Janan Ganesh: Polling booth the safest way to beat Donald Trump
History teaches us that impeachment could poison body politic for decades to come
Robert Mueller: A survey last week found that 44 per cent of Americans now see his investigation as a “political witch hunt”. Photograph: Doug Mills/The New York Times
A bartender’s demand for photo ID can do it. Or television footage of a Hollywood perp walk. Either way, a stranger is not long in the US before something underscores the near-scriptural sacredness of laws here. That no person can buck them outweighs democratic participation as the central principle of the republic.
If that ideal seems unattainable, remember that a middle-aged American has already seen formal investigations bring down one president (Richard Nixon), tie up another (Bill Clinton) and begin to menace a third. If Donald Trump were to obstruct Robert Mueller’s investigation of Russian involvement in the 2016 election, or the special counsel were to find evidence against him, the president would face a fight for his job. He can enlist the Republican base in a tenacious defence.
And that, as unprincipled as it sounds, is where American legal rigour must pay some mind to American social peace. Most senior Democrats believe that Trump has to be defeated in open electoral combat. They are right. A more legalistic removal of him, either through impeachment or forced resignation, risks fouling the atmosphere of public life for decades. (It is the smallest of consolations that it is foul already.) Almost regardless of what Mueller finds, or how Trump treats the probe, a large minority of the electorate would interpret his demise as an establishment stitch-up. Their suspicion is no less potent for being misplaced.
Washington’s obsessives have scrutinised the midterm election polls all year, but the more telling opinion data concerns Mueller’s work. A Quinnipiac survey last week found that 44 per cent of Americans now see it as a “political witch hunt”. Last month 61 per cent of Republicans told YouGov that Trump was being framed. Most Americans say they want the investigation to take its course but the president’s talents as a smearer are working against the necessarily silent Mueller. Conservative America is clearing its throat for a mighty howl in defence of its man. What the legal pursuit of him has in due process it could come to lack in perceived legitimacy.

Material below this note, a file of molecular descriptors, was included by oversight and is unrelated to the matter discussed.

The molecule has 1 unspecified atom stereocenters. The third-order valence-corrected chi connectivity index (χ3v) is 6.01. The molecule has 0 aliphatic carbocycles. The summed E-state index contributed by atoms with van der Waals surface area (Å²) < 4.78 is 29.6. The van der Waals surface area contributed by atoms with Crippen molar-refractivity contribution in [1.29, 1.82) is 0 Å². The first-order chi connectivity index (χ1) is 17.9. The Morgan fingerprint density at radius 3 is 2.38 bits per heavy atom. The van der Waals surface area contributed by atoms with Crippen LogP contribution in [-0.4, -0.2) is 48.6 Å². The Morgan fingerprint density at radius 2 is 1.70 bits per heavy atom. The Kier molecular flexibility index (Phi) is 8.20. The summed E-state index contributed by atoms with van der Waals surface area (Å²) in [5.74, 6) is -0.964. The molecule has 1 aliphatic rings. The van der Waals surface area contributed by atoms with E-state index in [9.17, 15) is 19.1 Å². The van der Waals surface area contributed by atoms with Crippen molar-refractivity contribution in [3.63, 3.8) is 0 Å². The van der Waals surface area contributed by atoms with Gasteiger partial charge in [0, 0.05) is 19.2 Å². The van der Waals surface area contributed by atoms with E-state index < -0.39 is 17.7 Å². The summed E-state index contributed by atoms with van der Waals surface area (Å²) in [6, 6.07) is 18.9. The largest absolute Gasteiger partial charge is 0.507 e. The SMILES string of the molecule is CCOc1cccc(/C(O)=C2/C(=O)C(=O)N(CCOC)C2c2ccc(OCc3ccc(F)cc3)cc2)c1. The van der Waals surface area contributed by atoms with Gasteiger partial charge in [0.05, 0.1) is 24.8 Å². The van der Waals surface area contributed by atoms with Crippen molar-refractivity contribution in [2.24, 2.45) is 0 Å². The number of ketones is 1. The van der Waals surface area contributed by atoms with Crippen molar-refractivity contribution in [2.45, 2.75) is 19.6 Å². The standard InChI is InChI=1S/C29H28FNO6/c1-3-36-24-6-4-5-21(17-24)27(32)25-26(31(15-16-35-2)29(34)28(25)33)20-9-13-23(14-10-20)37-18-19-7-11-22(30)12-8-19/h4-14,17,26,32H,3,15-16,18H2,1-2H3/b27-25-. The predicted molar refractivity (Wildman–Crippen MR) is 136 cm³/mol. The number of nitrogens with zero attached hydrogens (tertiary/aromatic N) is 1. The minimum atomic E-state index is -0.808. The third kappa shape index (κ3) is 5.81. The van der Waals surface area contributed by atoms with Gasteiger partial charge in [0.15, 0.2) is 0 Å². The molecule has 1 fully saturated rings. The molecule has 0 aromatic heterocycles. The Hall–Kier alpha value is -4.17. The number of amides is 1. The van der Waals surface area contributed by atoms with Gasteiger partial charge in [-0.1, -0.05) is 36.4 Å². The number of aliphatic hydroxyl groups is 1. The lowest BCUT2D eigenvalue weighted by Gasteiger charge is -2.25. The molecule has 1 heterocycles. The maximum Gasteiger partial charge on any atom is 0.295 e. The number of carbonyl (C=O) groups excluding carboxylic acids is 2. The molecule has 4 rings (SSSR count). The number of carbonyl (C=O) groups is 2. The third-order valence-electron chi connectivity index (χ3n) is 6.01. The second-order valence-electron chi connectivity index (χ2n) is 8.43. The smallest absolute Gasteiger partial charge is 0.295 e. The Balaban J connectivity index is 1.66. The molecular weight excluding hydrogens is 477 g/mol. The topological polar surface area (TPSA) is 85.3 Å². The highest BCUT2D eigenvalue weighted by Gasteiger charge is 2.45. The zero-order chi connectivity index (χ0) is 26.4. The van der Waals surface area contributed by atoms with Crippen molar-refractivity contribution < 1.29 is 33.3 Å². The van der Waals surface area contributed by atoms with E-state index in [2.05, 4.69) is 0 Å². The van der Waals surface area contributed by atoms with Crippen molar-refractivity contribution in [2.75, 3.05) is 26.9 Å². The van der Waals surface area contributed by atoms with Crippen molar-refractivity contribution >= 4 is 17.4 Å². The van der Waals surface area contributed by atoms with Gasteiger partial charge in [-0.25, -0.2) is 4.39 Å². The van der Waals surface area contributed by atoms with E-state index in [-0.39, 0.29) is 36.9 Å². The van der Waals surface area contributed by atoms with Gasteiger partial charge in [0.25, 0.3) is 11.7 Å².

There is no solace to be found in precedent. The US survived the Nixon and Clinton investigations but neither case truly parallels the one before us. The fall of Nixon was a bipartisan affair. Congressional Republicans voted for articles of impeachment in committee. Tribal fealties are stronger now than in 1974. It is hard to imagine what Jerry Nadler, the ranking Democrat on the House judiciary committee, calls an “appreciable fraction” of Republicans turning on the president. As for Clinton, he survived the 1990s investigation and saw out his two terms with some ease. The removal of a president releases more poison into the body politic than a near-miss.
A veteran Democratic cabinet member privately theorises that the investigation of Clinton was “revenge” for Watergate and that proceedings against Trump, even if warranted, would beget another round. If he spoke for all Democrats, the subject would be moot.
But there is the resistance. Tom Steyer, a businessman, campaigns nationwide for impeachment. Some Congressional Democrats would move against Trump if they were to win the House of Representatives in November, and others could be persuaded to if he fired Rod Rosenstein, the deputy attorney-general who supervises Muller.
There are liberal voters to woo in the Democratic presidential primaries. And apolitical Americans who do not think their president can expect Marquess of Queensberry rules when he flouts them himself.
There is no way to urge restraint here without cringing. To not apply the constitution for the sake of a quiet life is unbecoming of a great republic, especially one founded to fight the caprice of a king. Although it is hard to divine Mueller’s likely findings from his inscrutable Easter Island face, or from his airtight team, clear presidential wrongdoing would be unignorable.
But if it comes down to a finer judgment, Democrats should heed their leaders’ instinct to wait for 2020 and the electoral showdown with Trump. Victory then would come at less civic cost. There is such a thing as statecraft.
This is un-American advice. “Rules-based order” has become the somewhat generous description of the world before 2016, but the phrase fits the US like a glove. It is a system of laws before it is a democracy. The cleanest way out of its populist fever just happens to be the other way around. Trump was an electoral proposition and must be confronted as such.
– Copyright The Financial Times Limited 2018